Visit to Martin Mere WWT reserve – 12th March 2019

Despite the poor weather in the morning, which had prompted the change of venue, nine members of the group attended this visit and were rewarded with a good morning’s bird watching from the comfort of the excellent facilities at this site.  Four members of the group stayed on for a while after lunch by which time the weather had improved though still very windy.

Click ‘Continue reading’ for the full list of 51 species recorded:

Continue reading

24 Mar 2019

The Welsh Kingdoms of Old England’ – a very interesting presentation by Edmund Moynihan.  After our refreshments Tony Crimlisk & the U3A ‘UKULEERS’🎵🎶 entertained us plus supporting dance troup from our Musical Theatre Group.  

24 Feb 2019

A Talk from Pete Trigwell about  Punishment 🔐through the ages.  Followed by a quiz  and tea☕ & cakes🍰 for a treat.


Many dances in March….

    and under the Arch…..

Five Friday dance sessions in March with the addition of a joint dancing session with Upholland U3a country dancers.

1.03.19 Jim’s Birthday requests:-

  • Childgrove 1701 longways Playford dance with Cecil Sharpe reconstruction.
  • Geud man of Ballangigh a longways dance 1728.
  • Black Nagg a short sharp 3 couple dance from 1657, still popular after all these years.
  • and a more contemporary dance Marching to Praetorius by Gary Roodman 1996 a 2 couple square set dance.

and Marion’s Birthday request although Tim may have had some influence with the choice?

  • St. Swithin’s Day Hornpipe a 2 couple dance
  • Indian Queen a longways dance.
  • (The ) Whim of the moment this includes an Allemande dance figure. Longways dance published by Thompson 1791.

8.03.19 Elfrida recording. Some more of ? Marion’s Birthday requests

  • Welcome in the May longways, lots of double figure 8’s !!
  • Broom, the broom, the bonnie bonnie broom 4 couples longways. Playford style with starbursts.
  • Trip to Bavaria, another 4 couple dance, one of our favourites, another of Marion’s birthday choices. Lots of half turns and counting 4s for the beat. As June said we are getting better at this, so it’s not as much fun as the chaos it used to be!
  • Peace be with you a 1986 contemporary longways dance by Fried de Metz Herman.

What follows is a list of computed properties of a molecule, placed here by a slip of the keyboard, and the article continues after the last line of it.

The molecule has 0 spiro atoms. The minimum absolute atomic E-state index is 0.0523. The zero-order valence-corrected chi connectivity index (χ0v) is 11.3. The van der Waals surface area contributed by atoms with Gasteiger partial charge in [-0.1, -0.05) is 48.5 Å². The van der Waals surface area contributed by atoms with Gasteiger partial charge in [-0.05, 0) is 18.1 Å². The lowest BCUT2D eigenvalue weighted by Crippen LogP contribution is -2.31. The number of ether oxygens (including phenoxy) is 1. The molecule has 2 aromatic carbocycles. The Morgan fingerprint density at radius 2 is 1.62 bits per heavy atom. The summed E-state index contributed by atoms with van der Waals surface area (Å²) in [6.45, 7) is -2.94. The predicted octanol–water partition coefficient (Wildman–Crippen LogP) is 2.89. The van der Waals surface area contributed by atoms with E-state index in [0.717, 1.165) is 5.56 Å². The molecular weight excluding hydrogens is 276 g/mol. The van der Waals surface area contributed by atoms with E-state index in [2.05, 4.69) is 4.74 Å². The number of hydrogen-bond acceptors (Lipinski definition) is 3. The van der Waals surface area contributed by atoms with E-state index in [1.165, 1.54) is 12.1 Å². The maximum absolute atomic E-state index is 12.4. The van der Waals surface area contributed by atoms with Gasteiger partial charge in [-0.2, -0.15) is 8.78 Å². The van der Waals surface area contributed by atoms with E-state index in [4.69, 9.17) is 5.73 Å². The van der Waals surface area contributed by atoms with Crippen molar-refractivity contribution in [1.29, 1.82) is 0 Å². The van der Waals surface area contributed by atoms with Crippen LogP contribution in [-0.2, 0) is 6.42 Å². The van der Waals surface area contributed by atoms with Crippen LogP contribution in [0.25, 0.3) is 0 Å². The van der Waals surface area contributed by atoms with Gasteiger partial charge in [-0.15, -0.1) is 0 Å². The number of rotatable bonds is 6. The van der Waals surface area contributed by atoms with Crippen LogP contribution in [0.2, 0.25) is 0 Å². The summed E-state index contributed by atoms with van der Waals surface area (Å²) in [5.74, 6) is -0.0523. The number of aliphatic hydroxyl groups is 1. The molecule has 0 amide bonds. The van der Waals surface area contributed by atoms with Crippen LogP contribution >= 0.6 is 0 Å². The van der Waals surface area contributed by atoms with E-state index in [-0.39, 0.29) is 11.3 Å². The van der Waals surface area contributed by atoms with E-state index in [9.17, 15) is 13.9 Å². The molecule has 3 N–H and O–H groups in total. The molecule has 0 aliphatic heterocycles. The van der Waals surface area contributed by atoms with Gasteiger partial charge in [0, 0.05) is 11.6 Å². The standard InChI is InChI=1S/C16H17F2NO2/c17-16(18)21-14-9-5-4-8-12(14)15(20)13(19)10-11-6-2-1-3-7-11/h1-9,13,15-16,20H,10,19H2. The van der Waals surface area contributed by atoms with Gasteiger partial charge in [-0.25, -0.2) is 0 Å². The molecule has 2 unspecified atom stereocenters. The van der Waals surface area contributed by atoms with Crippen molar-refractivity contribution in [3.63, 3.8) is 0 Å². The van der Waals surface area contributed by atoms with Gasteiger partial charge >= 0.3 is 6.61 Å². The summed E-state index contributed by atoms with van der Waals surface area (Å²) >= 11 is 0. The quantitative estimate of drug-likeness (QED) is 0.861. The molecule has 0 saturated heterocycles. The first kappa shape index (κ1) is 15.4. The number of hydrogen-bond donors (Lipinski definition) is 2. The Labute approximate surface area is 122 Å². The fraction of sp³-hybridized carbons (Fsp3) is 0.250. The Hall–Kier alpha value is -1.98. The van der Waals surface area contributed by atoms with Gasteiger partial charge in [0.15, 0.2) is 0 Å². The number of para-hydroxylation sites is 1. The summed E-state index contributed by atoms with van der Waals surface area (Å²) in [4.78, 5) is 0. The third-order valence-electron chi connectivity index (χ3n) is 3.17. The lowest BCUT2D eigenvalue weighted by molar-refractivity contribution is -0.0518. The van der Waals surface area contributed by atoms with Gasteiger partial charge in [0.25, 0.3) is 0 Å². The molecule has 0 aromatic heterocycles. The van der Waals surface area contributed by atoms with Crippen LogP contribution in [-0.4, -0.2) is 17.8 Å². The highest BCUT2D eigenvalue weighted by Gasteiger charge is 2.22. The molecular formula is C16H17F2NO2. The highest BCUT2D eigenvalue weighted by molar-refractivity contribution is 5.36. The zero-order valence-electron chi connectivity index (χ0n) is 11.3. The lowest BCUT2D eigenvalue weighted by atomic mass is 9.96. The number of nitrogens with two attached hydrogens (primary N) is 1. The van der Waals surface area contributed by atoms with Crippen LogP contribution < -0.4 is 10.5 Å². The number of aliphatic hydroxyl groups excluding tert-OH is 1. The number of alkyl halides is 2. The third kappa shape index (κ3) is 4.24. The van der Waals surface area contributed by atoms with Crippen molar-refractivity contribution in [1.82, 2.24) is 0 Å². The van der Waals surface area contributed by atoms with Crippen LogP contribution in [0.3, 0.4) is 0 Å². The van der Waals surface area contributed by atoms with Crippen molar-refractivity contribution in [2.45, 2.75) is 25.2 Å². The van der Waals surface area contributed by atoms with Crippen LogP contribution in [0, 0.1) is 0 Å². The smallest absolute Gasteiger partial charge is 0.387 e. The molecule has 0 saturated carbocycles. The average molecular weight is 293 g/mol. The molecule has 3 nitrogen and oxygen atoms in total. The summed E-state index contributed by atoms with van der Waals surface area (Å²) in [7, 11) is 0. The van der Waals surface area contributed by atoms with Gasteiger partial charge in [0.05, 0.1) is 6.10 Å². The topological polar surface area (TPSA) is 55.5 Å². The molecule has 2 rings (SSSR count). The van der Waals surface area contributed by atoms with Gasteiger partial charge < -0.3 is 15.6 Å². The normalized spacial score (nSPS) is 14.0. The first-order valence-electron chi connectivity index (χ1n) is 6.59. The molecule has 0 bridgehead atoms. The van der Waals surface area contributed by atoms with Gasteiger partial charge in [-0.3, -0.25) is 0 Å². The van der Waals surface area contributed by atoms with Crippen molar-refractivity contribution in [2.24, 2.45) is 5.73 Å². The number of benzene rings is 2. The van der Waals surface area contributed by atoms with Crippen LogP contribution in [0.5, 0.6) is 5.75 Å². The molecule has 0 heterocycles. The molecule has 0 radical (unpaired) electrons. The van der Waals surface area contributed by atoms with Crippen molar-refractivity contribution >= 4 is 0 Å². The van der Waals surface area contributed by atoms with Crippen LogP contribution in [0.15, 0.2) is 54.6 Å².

• Nonesuch, did it twice, 4 couple dance 1651.
  • Nampwich Fair, longways. A good session.


  • Young Phyllis of Wakefield 1714/15 dance with interpretation by Andrew Shaw.
  • A Lady Remembered a John Wood dance with a haunting tune. We remember the loss of former country dancers Mona, Chris, Rosemary and recently Barbara M. All lovely people and great characters.
  • Sailor’s Wives a 3 couple dance with Chevron figures.
  • Welcome in the May see last week.
  • Sea Breezes a June Jones 3 couple dance.
  • Gasconne a 1710 dance with contemporary interpretation by Pat Shaw.


  • Portsmouth ?1670/1701 longways Playford dance. Remember ‘the Billy Bunter theme tune’.
  • Revolution de la France a longways dance.
  • Captains Maggot a 3 couple dance from 1696.
  • Trip to the Dome a large circular contemporary dance.
  • Of Noble Race was Shinkin Playford 1698. Another mystifying title.
  • Kensington Court 1695 longways dance.

Many thanks to Upholland U3a Country dance group for inviting us to join them for more dancing on 26th. and many thanks to June for calling and to Frank & his fellow musicians for providing the lively LIVE MUSIC,

29.03.19 Elfrida’s Birthday requests:-

  • Orange and Blue a 3 couple dance.
  • Hen Run a longways dance, music and choreography by Bernard Bentley. (apologies for miss naming him in an earlier post)
  • Ranelagh Gardens longways dance.
  • Meillionen a 5 couple Welsh dance, giving particular importance to the steps.
  • The Disbanded Officer pub. by Playford 1787/89

and to end an enjoyable but busy month Spanish Jig longways 1721.


Beginner’s Tap Dancing

The recent six week introduction to tap dancing for beginners was a great success and several of that class have taken the brave step to join the regular Thursday class.  However, not all were able to do so.

Due to the enthusiasm expressed by the new tappers, we have started a regular beginners’ class.  We have secured the services of a great teacher and the Women’s Institute has been made available to us once again.

If you would like to join the Tap Dancing – Beginners Group – new members welcome – please ring the coordinator, Irene on: 01695 578263.  If she cannot answer your call, please leave a message and she will get back to you.

Happy tapping!